Letter to the Editor

Tragedy in Charleston

Saturday, June 20, 2015

Dear Editor:

Once again, America mourns another senseless and horrific case of mass murder. The massacre of nine Black people in a Charleston, S.C., church marks one more tragedy in a succession of mass killings that have ravaged America in recent years.

The mass killings have occurred in public schools, movie theatres, shopping malls, military installations, and now the last place you would think it could happen, inside a church building.

This heinous criminal act is extremely difficult to process and Americans up and down the land have a right to wonder why this is happening in a country we all dearly love?

Why and how is it that the taking of human life has become so frequent and so senseless in a nation that counts murder as being one of the very worst of all criminal acts?

As the nation searches for answers, there is no end to the philosophical and sometimes political rhetoric that always follows in the heels of these kinds of tragedies.

One of the first knee-jerk reactions is to blame it on guns. The anti-2nd Amendment people will clamor for more and stiffer gun laws. There is simply no way to write enough gun laws to stop someone who wants to commit murder. A person consumed with the insane desire to kill will use any weapon they can get their hands on.

The answer is not to be found in more gun controls. We are already over burdened with gun laws, and this is especially true in the liberal Northeastern USA.

What our politicians, educators, news media, and television anchors need to do is to ask the real hard questions.

Why has this country become accustomed to a culture of death? We have had state-endorsed murder of the unborn children in the U.S. since 1973.

During the past 42 years, America has tolerated the murder of 55 million unborn children, and many of them were full-term children. On the very day that nine people were senselessly murdered in Charleston, S.C., more than 3,000 unborn innocent defenseless children were murdered in abortion clinics throughout America. Where was the national outrage for these murders?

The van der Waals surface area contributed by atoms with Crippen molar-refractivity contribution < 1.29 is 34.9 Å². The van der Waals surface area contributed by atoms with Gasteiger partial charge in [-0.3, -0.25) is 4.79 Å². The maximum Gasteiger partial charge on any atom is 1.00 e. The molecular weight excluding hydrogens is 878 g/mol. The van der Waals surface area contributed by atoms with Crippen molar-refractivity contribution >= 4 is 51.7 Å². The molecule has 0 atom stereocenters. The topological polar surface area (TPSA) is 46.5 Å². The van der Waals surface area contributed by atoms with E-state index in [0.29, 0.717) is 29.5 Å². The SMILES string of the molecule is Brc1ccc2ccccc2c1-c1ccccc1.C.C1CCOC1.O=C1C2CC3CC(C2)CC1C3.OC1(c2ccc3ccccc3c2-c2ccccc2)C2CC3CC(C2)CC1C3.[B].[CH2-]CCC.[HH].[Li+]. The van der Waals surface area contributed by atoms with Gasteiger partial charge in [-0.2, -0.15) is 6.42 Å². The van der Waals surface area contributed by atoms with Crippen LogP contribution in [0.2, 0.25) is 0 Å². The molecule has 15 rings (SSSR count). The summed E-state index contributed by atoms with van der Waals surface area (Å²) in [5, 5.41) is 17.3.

For many years television networks and the film industry in Hollywood have filled the screen with acts of violence and bloodshed. Children and youth grow up watching this violence and personalize this violence in simulated video games that glorify taking human life.

Add to this violence a nation that consumes enormous amounts of alcohol and drugs of every description and at the same time have no moral compass to guide them and you have a situation ripe for violence.

The major reason why the culture of death now stalks our land is because we have rejected the moral and biblical values that once held people accountable to God and each other for their behavior.

Far too many Americans have grown up without the biblical values that once characterized the American people.

The 1960s marked a sea change in the morals of America. America kicked God, prayer, and the Bible out of the public schools in 1962-63. The Ten Commandments were removed from our public schools and from the public square in America more than 20 years ago.

We are simply reaping what we have sown. We have put God out of our national life and God has simply reciprocated by removing His protection and blessing from our land.

We are now more than two generations removed from the moral values that once held us accountable to God and one another.

The solution to the tragedy in Charleston does not lie in more gun controls.

Neither the present nor the future will change until we acknowledge our national disconnect from God, the Bible, and all things that once made America the shining "City on a Hill."

Dan Gayman